Baseball lost a legend on Wednesday evening, as the Cardinals announced that Red Schoendienst has passed away at the age of 95. The Hall of Famer was a 10-time All-Star who won a pair of World Series rings as a player and another during a managerial career that spanned parts of 14 seasons at the helm of the Cardinals.
A native of Germantown, Ill., Schoendienst made his big league debut as a 22-year-old with the 1945 Cardinals, leading the NL with 26 steals and hitting .278/.305/.343. He made the first of his 10 All-Star teams in his sophomore year with the Cards, a team for whom he enjoyed 15 seasons as a player in addition to his 14-year run as manager. Schoendienst also spent parts of four seasons with the Milwaukee Braves and two seasons with the New York Giants.
Schoendienst, who had been the oldest living member of the National Baseball Hall of Fame, finished his career with 2449 hits, 1223 runs scored, 84 homers, 427 doubles, 78 triples, 89 steals and a .289/.337/.387 batting line in 2216 games and 9224 plate appearances. He finished in the Top 4 of the National League MVP voting on two occasions and garnered votes in four other seasons, and he posted a career 1041-955 record as a manager — twice managing the All-Star team on the heels of a World Series appearance (1968-69). Enos Slaughter, Bob Gibson, Hank Aaron, Warren Spahn and the great Stan Musial were among the all-time greats that Schoendienst called teammates over the course of a 19-year playing career. Since his playing and managerial days, Schoendienst had served as a Senior Special Assistant to the Cardinals organization.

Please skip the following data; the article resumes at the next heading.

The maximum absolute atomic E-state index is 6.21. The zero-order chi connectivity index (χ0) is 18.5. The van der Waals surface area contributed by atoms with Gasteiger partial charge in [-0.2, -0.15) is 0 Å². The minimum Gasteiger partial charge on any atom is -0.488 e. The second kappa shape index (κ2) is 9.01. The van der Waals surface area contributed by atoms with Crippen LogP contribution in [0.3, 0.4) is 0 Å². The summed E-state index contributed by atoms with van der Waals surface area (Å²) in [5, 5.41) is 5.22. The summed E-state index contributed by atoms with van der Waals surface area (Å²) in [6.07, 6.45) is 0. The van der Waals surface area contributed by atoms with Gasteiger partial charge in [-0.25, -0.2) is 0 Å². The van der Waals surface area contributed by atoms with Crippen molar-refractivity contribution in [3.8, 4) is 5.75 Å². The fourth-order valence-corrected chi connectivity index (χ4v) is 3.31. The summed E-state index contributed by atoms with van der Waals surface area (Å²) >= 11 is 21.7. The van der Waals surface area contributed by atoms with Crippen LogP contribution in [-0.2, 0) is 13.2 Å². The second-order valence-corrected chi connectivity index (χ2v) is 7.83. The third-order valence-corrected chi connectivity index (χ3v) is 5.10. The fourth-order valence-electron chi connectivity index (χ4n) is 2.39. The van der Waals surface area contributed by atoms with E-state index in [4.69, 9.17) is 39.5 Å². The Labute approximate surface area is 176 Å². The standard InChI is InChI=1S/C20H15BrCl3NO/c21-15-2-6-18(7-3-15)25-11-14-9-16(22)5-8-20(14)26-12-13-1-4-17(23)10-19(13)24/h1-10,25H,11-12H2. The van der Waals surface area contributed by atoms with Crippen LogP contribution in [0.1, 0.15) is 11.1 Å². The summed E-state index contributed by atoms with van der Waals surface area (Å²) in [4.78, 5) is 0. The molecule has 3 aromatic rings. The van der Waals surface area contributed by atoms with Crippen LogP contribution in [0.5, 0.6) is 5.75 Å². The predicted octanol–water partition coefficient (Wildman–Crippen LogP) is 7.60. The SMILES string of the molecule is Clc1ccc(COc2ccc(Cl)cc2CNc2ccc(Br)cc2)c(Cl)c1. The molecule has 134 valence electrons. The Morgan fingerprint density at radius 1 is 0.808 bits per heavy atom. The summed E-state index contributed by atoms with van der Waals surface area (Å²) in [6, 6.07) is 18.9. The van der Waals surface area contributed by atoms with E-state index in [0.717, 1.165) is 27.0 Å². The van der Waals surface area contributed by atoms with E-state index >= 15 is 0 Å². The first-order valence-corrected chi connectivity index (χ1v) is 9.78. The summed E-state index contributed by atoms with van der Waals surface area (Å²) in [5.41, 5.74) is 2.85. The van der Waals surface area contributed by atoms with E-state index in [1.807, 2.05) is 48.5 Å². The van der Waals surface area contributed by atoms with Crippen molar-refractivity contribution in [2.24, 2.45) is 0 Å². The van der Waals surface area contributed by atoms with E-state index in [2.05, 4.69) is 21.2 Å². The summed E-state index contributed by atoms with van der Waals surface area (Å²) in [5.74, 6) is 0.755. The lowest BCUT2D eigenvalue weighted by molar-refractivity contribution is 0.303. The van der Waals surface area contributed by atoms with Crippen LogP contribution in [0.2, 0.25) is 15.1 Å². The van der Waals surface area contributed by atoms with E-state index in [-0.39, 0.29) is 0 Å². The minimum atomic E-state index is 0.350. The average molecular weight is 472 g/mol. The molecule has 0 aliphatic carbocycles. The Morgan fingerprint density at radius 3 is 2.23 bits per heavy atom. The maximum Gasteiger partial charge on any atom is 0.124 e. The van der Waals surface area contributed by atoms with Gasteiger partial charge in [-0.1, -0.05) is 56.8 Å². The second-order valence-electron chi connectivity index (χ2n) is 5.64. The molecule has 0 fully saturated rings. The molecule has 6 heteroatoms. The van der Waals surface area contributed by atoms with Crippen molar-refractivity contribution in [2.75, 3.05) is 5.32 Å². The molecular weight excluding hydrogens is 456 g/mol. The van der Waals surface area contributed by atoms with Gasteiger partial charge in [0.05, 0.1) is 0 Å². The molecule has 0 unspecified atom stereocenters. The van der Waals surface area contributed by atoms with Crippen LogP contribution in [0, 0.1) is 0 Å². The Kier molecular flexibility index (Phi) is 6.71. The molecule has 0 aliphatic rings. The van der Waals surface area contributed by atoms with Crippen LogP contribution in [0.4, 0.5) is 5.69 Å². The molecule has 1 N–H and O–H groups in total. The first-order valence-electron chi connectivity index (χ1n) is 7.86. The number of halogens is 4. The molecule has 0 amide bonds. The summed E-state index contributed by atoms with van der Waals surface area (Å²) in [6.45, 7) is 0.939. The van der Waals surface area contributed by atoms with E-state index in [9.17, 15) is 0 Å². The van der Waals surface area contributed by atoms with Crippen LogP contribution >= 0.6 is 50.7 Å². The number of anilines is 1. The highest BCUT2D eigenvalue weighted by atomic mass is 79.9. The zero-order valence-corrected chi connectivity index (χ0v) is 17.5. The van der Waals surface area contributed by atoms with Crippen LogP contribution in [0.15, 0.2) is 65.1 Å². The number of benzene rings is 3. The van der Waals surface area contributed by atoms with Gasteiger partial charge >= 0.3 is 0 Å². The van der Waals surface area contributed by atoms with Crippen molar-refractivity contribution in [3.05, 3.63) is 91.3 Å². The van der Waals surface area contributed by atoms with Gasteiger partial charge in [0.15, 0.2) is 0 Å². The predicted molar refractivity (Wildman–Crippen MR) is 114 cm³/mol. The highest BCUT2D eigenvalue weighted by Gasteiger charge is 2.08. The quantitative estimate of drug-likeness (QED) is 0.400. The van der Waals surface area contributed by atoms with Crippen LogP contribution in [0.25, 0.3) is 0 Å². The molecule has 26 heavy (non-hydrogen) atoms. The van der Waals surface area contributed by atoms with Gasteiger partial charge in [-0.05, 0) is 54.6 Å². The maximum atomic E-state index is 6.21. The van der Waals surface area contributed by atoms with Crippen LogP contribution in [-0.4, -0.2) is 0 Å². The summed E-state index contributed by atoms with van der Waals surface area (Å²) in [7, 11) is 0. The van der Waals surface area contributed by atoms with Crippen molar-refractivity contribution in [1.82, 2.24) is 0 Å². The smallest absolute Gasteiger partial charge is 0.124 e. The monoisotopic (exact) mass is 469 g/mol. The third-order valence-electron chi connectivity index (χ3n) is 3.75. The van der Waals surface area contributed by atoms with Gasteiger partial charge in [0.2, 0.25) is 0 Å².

The Cardinals issued a video tribute to their beloved franchise icon (on Twitter), paying homage to his legend against the audio backdrop of an excerpt from his Hall of Fame induction speech. Commissioner Rob Manfred also offered a statement:
“Red Schoendienst was one of the most beloved figures in the rich history of the St. Louis Cardinals, the franchise he served for 67 years. He was a 10-time All-Star second baseman, a World Series Champion as a player with the 1946 Cardinals and the 1957 Milwaukee Braves, and a championship-winning manager with the 1967 Cardinals. Red was a teammate, manager, and friend of some of the greatest players in the history of Baseball. The connection between Red and the fans of St. Louis spanned multiple generations and he was a wonderful ambassador for our game. On behalf of Major League Baseball, I extend my deepest condolences to Red’s family, his many friends and admirers throughout our game, and Cardinals fans everywhere.”